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Business Rate Reform: Be Careful What You Wish For

In his autumn statement, George Osborne announced that business rate rises will be limited to 2% in England and Wales next year instead of being linked to inflation (3.2%) and that all retailers on the High Street (including pubs, cafes and restaurants) with a rateable bill of up to £50,000 in England will receive a discount on business rates worth £1,000 off their bills in 2014-15 and 2015-2016. He will also extend a scheme that offers rate relief to small businesses which will mean more than £300m of revenue is lost in the 2014/15 year.

Included in the Chancellor’s package of measures is an inventive scheme for temporary “reoccupation relief”, which will grant a 50% rates discount for new occupants of previously empty retail premises, for a period of 18 months. The initiative, which is intended “to help reduce the number of boarded-up shops on English high streets”, will be granted to businesses moving into long-term empty retail properties on or after 1 April 2014 and on or before 31 March 2016.

In the meantime the politicians are fighting for the high ground of the short term fix. In Scotland, First Minister Alex Salmond is understood to be considering a cut in business rates and Chuka Umunna, the shadow business secretary has promised to freeze business rates in 2015 and 2016.

These are small but welcome gestures to the growing chorus of business rate payers calling for more radical reform of the non-domestic rating system including the British Retail Consortium (‘BRC’), the CBI, the Federation of Small Businesses, the British Chambers of Commerce, the British Council of Shopping Centres and even Kirstie Allsopp. The storm of protest is reflected in media coverage typified by The Daily Telegraph’s “Fix the Rates” campaign.

The grounds of complaint are twofold – that the business rate tax take has grown out of proportion to other means of taxation; and secondly, the rating system itself is fundamentally unfair, outdated and outmoded.

So, what are the facts?

The Extent of the Business Rate Tax.

First the annual indexation of business rate payments to Retail Price Index will generate £26.7bn in this financial year, taking it ahead of fuel duties for the first time, according to official forecasts from the Office of Budget Responsibility. The income from the tax will then increase another 11pc to £29.6bn by 2015 to 2016, when it will also be larger than council tax and become the Treasury’s fifth biggest source of income behind only income tax, National Insurance, VAT, and corporation tax.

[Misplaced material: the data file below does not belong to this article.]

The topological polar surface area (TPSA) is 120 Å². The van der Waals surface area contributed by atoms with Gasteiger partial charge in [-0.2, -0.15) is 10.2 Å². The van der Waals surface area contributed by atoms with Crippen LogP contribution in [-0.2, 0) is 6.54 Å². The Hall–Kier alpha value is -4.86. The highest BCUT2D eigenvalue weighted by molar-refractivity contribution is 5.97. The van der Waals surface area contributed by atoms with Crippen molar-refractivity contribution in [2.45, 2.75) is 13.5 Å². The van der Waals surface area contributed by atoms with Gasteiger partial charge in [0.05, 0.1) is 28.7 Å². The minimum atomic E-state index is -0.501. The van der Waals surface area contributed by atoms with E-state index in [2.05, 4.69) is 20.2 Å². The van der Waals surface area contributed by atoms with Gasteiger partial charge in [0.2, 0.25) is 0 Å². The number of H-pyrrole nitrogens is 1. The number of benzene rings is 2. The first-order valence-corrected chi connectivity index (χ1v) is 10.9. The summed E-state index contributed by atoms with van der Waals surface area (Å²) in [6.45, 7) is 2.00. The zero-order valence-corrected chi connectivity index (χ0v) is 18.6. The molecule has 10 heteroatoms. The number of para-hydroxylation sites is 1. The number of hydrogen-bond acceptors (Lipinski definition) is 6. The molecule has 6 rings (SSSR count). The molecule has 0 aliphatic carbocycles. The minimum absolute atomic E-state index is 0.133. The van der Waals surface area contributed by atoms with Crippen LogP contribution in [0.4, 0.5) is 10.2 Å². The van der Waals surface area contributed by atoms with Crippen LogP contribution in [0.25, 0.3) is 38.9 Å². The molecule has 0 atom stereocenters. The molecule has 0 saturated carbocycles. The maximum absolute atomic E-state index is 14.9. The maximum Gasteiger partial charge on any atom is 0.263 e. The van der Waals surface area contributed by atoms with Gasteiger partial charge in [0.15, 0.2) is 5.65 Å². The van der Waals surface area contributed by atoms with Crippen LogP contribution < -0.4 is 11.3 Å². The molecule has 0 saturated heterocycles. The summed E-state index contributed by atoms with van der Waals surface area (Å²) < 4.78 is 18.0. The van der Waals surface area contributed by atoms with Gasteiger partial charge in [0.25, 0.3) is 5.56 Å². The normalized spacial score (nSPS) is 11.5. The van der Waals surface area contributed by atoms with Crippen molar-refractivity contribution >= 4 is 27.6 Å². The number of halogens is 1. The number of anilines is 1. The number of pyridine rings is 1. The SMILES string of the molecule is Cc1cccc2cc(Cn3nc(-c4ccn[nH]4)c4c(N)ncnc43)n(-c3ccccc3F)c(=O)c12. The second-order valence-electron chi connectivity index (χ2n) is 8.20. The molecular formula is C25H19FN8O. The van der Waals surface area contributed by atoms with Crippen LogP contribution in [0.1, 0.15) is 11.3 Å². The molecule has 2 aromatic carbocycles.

Council Tax Versus Business Rates

While our corporation tax rates are looking competitive compared with other countries, UK commercial property taxes have somehow been allowed to end up becoming the highest in Europe. Business rates revenue is the equivalent to 1.6pc of UK GDP – the highest share in Europe. Compare that to Germany at 0.3pc and France at 0.5pc. The BRC claims this will mean that for every £1 paid by retailers in corporation tax, £3.44 is paid in business rates. In 2005, this ratio was £2.48 in business rates for every £1 of corporation tax.

Ratepayer lobbyists say that these statistics do not support the Government’s pro-business mantra and send a confusing message about its devotion to improving the business environment – particularly when council tax bills have been frozen for years. They accuse the Government of allowing business rates to become “an anti-business tax” and an impediment to investment.

The essential issue here is that business rates are a fixed levy, albeit geared to RPI, and not a variable tax on income or sales. The harsh truth is that if Government is to adhere to its deficit reduction strategy amelioration of business rate liabilities can only be achieved if the proportionate contribution of other taxes increases. As always, there will be winners and losers.

Alternatively, but more controversially, the range of property for which business rates are payable could be extended, or the extent of relief granted to some ratepayers could be reduced, so that the rate in the £ (Uniform Business Rate) is lower for all ratepayers.

The main types of property that are currently exempt from business rates are agricultural land and buildings, including fish farms, and buildings registered for public religious worship. Widening the tax base for business rates to include these user classes will not be popular, or even politically acceptable, but if there is to be a root and branch review of the rating system the established tenets of the system have to be challenged.

Perhaps the levy of rates on undeveloped land with planning consent would be more palatable? After all, rates are payable on empty commercial buildings, so why not unused development land?

Relief from part or all business rate liability is granted on the following bases:

Enterprise Zones (up to a maximum of £275,000)
Rural rate relief (for small properties in a rural area with a population below 3,000)
Charitable rate relief (charities and amateur community sports clubs can apply for relief of up to 80% if a property is used for charitable purposes)
Small business rate relief (upto 100% for occupiers having a Rateable Value below £18,000 (£25,500 in Greater London)
Empty properties (for 3 months, 6 months for industrial properties and indefinitely for listed buildings, buildings with a Rateable Value under £2,600, properties owned by charities (only if the property’s next use will be mostly for charitable purposes).

Restricting relief from these recipients is guaranteed to generate equal if not greater protest and a relatively small uplift in the overall tax take. I suggest that the main areas for review would be the circumstances in which charitable relief is granted and restrictions in ratepayers ability to mitigate empty (or void) rates by sham temporary occupations designed to justify additional relief periods.

The Fairness of the Rating System

The charge is that the business rates system is uncompetitive, perverse and in dire need of reform.